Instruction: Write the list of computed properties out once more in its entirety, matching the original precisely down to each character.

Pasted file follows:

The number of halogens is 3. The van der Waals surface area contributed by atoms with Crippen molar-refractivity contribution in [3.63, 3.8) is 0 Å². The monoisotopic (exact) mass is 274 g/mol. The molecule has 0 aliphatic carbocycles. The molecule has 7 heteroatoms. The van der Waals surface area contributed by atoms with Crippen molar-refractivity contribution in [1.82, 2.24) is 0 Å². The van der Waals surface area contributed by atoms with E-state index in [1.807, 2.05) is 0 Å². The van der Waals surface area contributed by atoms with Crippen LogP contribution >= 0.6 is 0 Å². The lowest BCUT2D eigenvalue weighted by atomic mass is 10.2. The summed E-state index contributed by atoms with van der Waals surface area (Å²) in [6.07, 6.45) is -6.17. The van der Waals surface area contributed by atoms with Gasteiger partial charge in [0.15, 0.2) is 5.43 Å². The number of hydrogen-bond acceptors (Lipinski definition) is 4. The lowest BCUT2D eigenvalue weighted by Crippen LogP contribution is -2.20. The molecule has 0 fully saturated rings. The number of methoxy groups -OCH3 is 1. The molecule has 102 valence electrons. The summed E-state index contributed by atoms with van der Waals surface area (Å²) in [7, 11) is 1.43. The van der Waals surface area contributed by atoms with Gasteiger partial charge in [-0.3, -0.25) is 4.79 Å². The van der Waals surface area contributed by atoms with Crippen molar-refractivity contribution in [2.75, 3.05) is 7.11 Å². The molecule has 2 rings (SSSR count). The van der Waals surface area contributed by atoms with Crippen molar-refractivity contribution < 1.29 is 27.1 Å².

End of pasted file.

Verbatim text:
The number of halogens is 3. The van der Waals surface area contributed by atoms with Crippen molar-refractivity contribution in [3.63, 3.8) is 0 Å². The monoisotopic (exact) mass is 274 g/mol. The molecule has 0 aliphatic carbocycles. The molecule has 7 heteroatoms. The van der Waals surface area contributed by atoms with Crippen molar-refractivity contribution in [1.82, 2.24) is 0 Å². The van der Waals surface area contributed by atoms with E-state index in [1.807, 2.05) is 0 Å². The van der Waals surface area contributed by atoms with Crippen LogP contribution >= 0.6 is 0 Å². The lowest BCUT2D eigenvalue weighted by atomic mass is 10.2. The summed E-state index contributed by atoms with van der Waals surface area (Å²) in [6.07, 6.45) is -6.17. The van der Waals surface area contributed by atoms with Gasteiger partial charge in [0.15, 0.2) is 5.43 Å². The number of hydrogen-bond acceptors (Lipinski definition) is 4. The lowest BCUT2D eigenvalue weighted by Crippen LogP contribution is -2.20. The molecule has 0 fully saturated rings. The number of methoxy groups -OCH3 is 1. The molecule has 102 valence electrons. The summed E-state index contributed by atoms with van der Waals surface area (Å²) in [7, 11) is 1.43. The van der Waals surface area contributed by atoms with Gasteiger partial charge in [-0.3, -0.25) is 4.79 Å². The van der Waals surface area contributed by atoms with Crippen molar-refractivity contribution in [2.75, 3.05) is 7.11 Å². The molecule has 2 rings (SSSR count). The van der Waals surface area contributed by atoms with Crippen molar-refractivity contribution < 1.29 is 27.1 Å².